I will be traveling to France this spring and was wondering what the rules are in being able to bring back wine to the US on the airplane? Thanks.
Checked luggage. Amount is up to your state. Liable to duty the same as other stuff you drag home.
While each state has its own laws, for the most part, you are allowed to bring back as much as you want for your own private use. Only 1 liter can be imported duty free and un-declared per US customs law.
So that means you are typically allowed to bring as much as you can fit in your checked baggage (as no liquids can be carried on). You must declare more than a bottle or two, and sometimes might have to pay a duty. But any duty on a few bottles is pretty minimal and sometimes isn't even charged.
If you are planning to bring some wine home, consider buying special wine bottle sleeves that will help to protect the bottles in your luggage and if they do break, will keep the liquid sealed inside.
I've known folks who have checked a case or two of wine as a checked bag. As long as it's well packed, it should make the trip ok. A vineyard or a wine shop should be able to advise you and/or pack it up for you.
Assuming you're coming back to the U.S., you'll have to declare everything you're bringing back on the CBP Declaration Form 6059B, so even if you bring back a single bottle and won't owe any duty on it, you still have to declare it on the form. As far as CBP's concerned, you can bring back as much as you want for personal use, but if you bring back huge quantities, they may suspect that you're bringing it back for some sort of commercial reason. States may have further restrictions, so you may need to check on the rules of the state where you'll be importing it.
Best to contact CBP if you have any questions, as they'll be the ones making the call when you enter the United States.
i fly direct and on my last trip i got some spirits for a friend. you pay for it up front and they put it in a well marks and sealed bag. It goes thru security/TSA with the others stuff and i bring it on board. If i had to tranfer somewhere, then i would need to put it in my checkin, but i dont.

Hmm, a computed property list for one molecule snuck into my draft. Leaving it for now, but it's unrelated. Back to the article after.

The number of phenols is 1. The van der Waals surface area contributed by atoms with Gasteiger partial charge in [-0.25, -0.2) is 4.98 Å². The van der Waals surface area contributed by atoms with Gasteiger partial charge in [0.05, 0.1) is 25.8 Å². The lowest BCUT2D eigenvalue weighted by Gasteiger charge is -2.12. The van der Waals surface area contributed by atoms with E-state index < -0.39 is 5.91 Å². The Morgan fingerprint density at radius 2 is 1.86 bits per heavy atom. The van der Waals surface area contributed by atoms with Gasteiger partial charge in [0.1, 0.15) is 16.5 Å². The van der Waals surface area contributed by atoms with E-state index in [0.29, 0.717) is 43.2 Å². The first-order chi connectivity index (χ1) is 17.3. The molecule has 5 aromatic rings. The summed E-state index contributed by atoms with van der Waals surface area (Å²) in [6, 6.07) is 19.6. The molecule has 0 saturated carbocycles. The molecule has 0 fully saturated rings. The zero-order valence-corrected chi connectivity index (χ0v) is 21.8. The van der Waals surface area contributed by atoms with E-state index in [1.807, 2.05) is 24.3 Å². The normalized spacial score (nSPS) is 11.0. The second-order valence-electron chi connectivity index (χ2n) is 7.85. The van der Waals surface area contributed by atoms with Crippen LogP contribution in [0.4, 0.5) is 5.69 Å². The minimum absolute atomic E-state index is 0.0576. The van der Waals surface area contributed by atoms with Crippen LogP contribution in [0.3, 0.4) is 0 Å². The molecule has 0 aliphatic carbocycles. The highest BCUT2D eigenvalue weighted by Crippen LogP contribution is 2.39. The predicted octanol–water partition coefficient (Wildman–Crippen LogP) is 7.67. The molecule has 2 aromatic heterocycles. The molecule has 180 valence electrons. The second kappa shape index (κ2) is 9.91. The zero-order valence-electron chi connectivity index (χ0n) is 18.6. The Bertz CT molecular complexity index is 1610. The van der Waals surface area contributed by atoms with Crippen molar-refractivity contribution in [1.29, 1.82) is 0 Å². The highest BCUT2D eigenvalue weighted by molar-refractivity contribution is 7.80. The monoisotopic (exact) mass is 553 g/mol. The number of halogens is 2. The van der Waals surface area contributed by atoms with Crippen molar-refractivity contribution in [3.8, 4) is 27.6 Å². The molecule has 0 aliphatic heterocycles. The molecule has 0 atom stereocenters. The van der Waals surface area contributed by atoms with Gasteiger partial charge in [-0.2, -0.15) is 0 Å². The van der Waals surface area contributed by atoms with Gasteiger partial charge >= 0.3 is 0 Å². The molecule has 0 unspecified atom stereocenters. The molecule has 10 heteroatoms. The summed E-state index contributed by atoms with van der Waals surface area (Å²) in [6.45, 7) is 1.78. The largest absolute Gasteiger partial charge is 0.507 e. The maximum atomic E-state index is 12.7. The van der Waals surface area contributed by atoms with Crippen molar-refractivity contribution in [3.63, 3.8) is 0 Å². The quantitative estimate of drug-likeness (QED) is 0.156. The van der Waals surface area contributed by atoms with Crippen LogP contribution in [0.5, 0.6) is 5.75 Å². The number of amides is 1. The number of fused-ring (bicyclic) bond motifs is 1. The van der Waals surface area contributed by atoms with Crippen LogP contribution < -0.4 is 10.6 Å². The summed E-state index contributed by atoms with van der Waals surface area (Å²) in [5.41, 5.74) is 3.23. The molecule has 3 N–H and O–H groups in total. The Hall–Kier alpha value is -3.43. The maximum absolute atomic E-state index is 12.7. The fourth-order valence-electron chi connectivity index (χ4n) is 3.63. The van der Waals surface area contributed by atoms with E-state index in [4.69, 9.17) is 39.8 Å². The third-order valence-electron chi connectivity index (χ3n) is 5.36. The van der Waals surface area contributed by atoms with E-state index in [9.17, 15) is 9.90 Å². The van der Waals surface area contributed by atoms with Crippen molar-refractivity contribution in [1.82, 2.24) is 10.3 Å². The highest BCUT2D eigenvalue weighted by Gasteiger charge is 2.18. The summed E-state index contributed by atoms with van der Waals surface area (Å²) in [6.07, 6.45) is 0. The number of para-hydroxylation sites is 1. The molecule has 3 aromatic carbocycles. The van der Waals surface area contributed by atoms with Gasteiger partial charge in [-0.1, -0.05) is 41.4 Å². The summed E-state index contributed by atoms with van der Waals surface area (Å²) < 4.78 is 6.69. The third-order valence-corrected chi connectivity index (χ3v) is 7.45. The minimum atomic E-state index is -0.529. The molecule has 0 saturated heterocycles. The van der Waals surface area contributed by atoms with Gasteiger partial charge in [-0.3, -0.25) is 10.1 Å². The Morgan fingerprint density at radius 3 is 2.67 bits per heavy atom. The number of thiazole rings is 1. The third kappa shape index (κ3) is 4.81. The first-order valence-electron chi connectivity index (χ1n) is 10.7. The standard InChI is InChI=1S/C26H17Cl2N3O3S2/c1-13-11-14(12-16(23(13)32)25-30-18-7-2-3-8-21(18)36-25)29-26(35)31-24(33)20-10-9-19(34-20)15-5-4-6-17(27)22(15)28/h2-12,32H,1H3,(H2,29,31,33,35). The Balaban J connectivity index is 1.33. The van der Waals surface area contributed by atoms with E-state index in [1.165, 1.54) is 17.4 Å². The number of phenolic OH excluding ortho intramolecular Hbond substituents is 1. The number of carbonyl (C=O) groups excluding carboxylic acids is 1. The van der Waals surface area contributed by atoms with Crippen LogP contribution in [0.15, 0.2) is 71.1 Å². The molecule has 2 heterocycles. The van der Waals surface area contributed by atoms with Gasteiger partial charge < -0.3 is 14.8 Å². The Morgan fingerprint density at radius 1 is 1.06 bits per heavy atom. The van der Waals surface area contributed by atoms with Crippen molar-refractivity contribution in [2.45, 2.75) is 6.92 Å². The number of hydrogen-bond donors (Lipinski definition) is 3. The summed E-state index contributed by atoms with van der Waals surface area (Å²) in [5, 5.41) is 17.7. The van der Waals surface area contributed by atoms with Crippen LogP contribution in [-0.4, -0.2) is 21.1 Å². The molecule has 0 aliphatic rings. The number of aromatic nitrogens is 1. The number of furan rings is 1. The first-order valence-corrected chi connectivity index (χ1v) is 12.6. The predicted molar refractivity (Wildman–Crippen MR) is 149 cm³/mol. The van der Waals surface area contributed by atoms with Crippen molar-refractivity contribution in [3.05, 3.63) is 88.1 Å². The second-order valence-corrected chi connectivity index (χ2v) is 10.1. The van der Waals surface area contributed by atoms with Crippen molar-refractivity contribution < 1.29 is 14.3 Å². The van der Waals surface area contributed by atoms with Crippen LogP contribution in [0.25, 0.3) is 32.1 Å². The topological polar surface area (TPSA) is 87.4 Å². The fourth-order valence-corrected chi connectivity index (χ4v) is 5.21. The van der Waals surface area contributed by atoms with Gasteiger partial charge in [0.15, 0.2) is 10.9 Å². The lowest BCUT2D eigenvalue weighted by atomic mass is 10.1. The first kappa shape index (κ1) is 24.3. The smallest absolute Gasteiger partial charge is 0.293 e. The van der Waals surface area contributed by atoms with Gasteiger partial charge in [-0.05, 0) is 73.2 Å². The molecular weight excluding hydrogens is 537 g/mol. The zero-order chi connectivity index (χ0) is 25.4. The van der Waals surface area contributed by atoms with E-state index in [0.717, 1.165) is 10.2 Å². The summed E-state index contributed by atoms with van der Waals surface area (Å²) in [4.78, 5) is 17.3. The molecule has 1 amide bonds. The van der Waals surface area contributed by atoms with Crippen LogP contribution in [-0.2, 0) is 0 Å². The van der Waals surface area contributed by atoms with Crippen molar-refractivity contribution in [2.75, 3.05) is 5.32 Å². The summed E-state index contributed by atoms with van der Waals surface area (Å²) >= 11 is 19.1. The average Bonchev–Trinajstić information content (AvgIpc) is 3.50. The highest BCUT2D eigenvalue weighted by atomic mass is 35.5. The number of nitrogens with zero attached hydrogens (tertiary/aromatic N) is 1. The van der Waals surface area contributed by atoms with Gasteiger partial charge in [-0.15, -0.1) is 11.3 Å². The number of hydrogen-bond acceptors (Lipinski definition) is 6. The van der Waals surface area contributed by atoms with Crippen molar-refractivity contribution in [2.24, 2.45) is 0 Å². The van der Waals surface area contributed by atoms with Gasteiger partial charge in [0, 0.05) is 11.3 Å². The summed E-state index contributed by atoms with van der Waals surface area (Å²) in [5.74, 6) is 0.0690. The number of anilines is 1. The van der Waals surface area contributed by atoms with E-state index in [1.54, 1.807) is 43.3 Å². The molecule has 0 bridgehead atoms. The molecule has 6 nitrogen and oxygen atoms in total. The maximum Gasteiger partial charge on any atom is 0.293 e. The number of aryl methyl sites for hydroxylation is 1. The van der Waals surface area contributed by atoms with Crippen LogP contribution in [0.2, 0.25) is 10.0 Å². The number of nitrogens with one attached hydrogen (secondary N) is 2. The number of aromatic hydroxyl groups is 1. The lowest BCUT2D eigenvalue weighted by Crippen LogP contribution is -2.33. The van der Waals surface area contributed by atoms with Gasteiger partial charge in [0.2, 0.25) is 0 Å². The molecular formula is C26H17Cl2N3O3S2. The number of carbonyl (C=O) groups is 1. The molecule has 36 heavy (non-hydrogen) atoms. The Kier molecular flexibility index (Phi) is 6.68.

It will depend on HOW you are flying back.
If you buy the wine or spirits AFTER security at the duty-free store at the airport, they will seal it in a special plastic bag that you can carry on with your other carry-on items. If you have a direct flight to your final destination in the States, you just declare this at customs. If you are transferring to another flight in the US, when you go through customs with all your luggage, transfer that plastic bag with the wine/spirits into your checked luggage. There has been some discussion on the TSA website about letting passengers transfer to other US flights without packing their carry-on booze as long as it remains in the sealed plastic bag--but I wouldn't risk this.
If you buy the wine or spirits AFTER security at the duty-free store
at the airport, they will seal it in a special plastic bag that you
can carry on with your other carry-on items.
If the OP's intention was to buy wine at the airport, I would suggest just waiting to buy it at home at a decent wine/liquor store. You won't find anything you can't get for a good price in the US. The same goes for just about any other wine or liquor no matter where you buy it in Europe. The main reason to buy wine in Europe is to find varieties and vineyards that do not export.
Actually I will be visiting the Burgundy region of France for several days, and thought of buying some there and bringing it back home. Doesn't sound like that is so easy to do.